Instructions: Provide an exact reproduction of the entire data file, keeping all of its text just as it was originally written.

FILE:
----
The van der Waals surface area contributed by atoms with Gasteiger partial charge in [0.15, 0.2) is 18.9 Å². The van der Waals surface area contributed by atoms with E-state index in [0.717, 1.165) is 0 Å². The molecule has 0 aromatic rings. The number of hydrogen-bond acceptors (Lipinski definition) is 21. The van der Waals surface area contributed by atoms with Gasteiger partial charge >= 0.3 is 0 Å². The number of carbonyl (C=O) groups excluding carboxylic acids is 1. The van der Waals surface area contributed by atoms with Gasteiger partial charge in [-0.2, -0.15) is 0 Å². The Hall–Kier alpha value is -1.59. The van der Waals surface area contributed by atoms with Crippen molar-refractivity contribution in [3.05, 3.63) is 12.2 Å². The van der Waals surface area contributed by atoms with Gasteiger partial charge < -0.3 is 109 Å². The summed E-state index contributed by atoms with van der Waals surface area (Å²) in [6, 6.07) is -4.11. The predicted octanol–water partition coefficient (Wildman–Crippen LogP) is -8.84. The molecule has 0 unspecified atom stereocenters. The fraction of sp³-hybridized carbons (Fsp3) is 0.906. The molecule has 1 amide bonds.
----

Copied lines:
The van der Waals surface area contributed by atoms with Gasteiger partial charge in [0.15, 0.2) is 18.9 Å². The van der Waals surface area contributed by atoms with E-state index in [0.717, 1.165) is 0 Å². The molecule has 0 aromatic rings. The number of hydrogen-bond acceptors (Lipinski definition) is 21. The van der Waals surface area contributed by atoms with Gasteiger partial charge >= 0.3 is 0 Å². The number of carbonyl (C=O) groups excluding carboxylic acids is 1. The van der Waals surface area contributed by atoms with Gasteiger partial charge in [-0.2, -0.15) is 0 Å². The Hall–Kier alpha value is -1.59. The van der Waals surface area contributed by atoms with Crippen molar-refractivity contribution in [3.05, 3.63) is 12.2 Å². The van der Waals surface area contributed by atoms with Gasteiger partial charge < -0.3 is 109 Å². The summed E-state index contributed by atoms with van der Waals surface area (Å²) in [6, 6.07) is -4.11. The predicted octanol–water partition coefficient (Wildman–Crippen LogP) is -8.84. The molecule has 0 unspecified atom stereocenters. The fraction of sp³-hybridized carbons (Fsp3) is 0.906. The molecule has 1 amide bonds.